Chris Stocks and Alex Narey review the damage Down Under
IN THE end, it’s the hope that kills you. As well as England played to get back into this Test match, ultimately, they will head to Perth 2-0 down after being well beaten yet again by Australia.
Perhaps in a parallel universe – where England’s bowlers pitched the ball fuller on the opening day – Joe Root’s team would have been chasing somewhere closer to 250 rather than the target of 354 they were eventually set.
That was always going to be a tough ask, especially as it would have represented the record successful chase in England’s Test history and the highest ever at the Adelaide Oval.
Still, that tantalising prospect still existed heading into the final day, with Root still unbeaten at the crease on 67, Moeen Ali and Jonny Bairstow to come and England needing 178 to win with six wickets in hand.
Steve Smith, Australia’s captain perhaps haunted by his decision not to enforce the follow-on, was nervous enough to admit having to take a sleeping pill the night before.
However, the hosts – led by Josh Hazlewood’s removal of nightwatchman Chris Woakes and Root within the first three overs of the day – wrapped up victory inside the first session.
England had fought back admirably after a largely terrible first three days, making a game of it after bowling out Smith’s men in their second innings for 138 – Australia’s lowest total at Adelaide since 1955.
But they had left themselves far too much to do after allowing Australia to pile up 442-8 declared in their first innings and conceding a deficit of 215 thanks to another limp collective effort with the bat.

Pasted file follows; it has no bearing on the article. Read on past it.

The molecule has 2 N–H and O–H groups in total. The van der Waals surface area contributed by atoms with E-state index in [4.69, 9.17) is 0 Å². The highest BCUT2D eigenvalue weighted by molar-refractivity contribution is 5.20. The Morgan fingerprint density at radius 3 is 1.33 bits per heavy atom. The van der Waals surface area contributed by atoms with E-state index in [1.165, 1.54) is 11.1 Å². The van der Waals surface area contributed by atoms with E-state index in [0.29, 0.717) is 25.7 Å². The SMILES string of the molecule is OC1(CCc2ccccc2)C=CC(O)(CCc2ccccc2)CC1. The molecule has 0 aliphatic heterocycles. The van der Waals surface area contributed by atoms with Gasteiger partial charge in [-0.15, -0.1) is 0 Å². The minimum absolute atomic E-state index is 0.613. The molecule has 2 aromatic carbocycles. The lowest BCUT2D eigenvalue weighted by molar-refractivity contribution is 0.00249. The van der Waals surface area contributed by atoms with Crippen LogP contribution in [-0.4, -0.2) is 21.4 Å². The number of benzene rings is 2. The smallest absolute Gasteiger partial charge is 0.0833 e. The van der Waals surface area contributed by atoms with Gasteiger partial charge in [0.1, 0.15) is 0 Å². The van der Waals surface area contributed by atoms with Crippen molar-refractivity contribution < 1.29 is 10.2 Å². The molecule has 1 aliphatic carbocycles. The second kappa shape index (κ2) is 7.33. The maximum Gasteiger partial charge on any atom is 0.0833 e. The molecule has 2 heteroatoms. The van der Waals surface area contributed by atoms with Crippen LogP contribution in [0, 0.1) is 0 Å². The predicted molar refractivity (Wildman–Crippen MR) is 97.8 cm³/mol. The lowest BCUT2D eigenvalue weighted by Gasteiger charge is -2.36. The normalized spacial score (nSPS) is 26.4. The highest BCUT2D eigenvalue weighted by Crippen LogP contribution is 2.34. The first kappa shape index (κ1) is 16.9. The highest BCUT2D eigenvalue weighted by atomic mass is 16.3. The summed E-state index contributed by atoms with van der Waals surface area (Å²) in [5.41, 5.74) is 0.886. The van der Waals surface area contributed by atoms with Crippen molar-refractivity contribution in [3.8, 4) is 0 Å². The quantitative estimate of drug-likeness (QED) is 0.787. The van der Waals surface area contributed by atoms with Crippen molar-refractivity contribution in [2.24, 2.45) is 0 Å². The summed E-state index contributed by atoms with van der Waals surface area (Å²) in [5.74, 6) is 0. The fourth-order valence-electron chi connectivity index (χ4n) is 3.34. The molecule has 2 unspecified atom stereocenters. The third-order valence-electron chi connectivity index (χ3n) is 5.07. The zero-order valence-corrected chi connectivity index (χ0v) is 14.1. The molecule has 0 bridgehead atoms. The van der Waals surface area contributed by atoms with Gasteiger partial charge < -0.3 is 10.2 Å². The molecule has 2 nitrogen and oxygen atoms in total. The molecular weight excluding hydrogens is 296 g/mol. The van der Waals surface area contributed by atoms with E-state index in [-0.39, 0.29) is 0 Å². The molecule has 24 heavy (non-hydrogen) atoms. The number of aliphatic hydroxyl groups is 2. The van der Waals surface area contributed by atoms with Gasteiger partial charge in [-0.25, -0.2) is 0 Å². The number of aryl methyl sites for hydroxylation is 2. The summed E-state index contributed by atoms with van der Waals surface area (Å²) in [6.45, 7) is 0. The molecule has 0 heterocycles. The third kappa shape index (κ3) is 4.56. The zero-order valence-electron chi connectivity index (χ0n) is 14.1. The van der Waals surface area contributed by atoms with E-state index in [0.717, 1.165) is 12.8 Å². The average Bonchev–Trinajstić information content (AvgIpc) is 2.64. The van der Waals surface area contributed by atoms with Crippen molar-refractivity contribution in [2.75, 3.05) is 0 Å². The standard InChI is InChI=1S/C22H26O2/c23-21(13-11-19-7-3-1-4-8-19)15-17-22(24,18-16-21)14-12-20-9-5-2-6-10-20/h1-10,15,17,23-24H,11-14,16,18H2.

Of course, after winning the toss, Root plainly made the wrong decision to bowl first in this maiden day-night Ashes Test.
Maybe things would have been different had he chosen to bat instead.
Yet it’s also true that Australia probably would have won this contest inside four days had Smith not refused to enforce the follow-on when England were there for the taking on day three.
Moral victories, if this can be categorised as such, only get you so far. Cold, hard facts suggest this England team are well on their way to being whitewashed Down Under, just as their predecessors were in 2006-07 and 2013-14, unless they raise their game significantly.
But Root, dropped for the final Test of that ill-fated Ashes tour four years ago, believes his current squad are made of sterner stuff than that.
“I think we are playing better cricket this time around,” he said. “I don’t think we are as unevenly matched as we were last time.
“The way we went about the second innings proved to everyone really we are still massively in this series. It is as simple as that.
“We have shown throughout the two games that for periods we can outperform Australia but just not for five days and that is
going to be our challenge.
“I thought we showed a lot of character, which is what you want to see in big series like this. It is now about finding a way to do it over periods of time.”
What will worry Root most is the fact he was the only England player to pass fifty in this match. Every other batsman – bar James Vince – made starts in at least one of the innings.
But nobody could impose themselves on the game like Australia’s Shaun Marsh, whose first-innings 126 ultimately proved the difference between the teams.
England needed Root to try to match that but he failed to convert a Test half-century for the 34th time.
Dawid Malan at least showed fight and character, as did opener Mark Stoneman.
But the influence Nathan Lyon is having on this series is damaging the tourists badly, with the off-spinner taking six wickets in this match, including Alastair Cook twice. Moeen has also been dismissed by him four times in as many innings this series.
There was, at least, positive news in the form of Craig Overton’s promising debut and James Anderson’s first five-wicket Test haul in Australia.
However, neither were enough to stop England producing yet another disappointing overall performance that saw them slip to their sixth successive overseas Test defeat.
Almost done: Josh Hazlewood celebrates taking the wicket of Joe Root of England during day five
Top knock: Shaun Marsh celebrates his century
Got him: Craig Overton after bowling Steve Smith on day one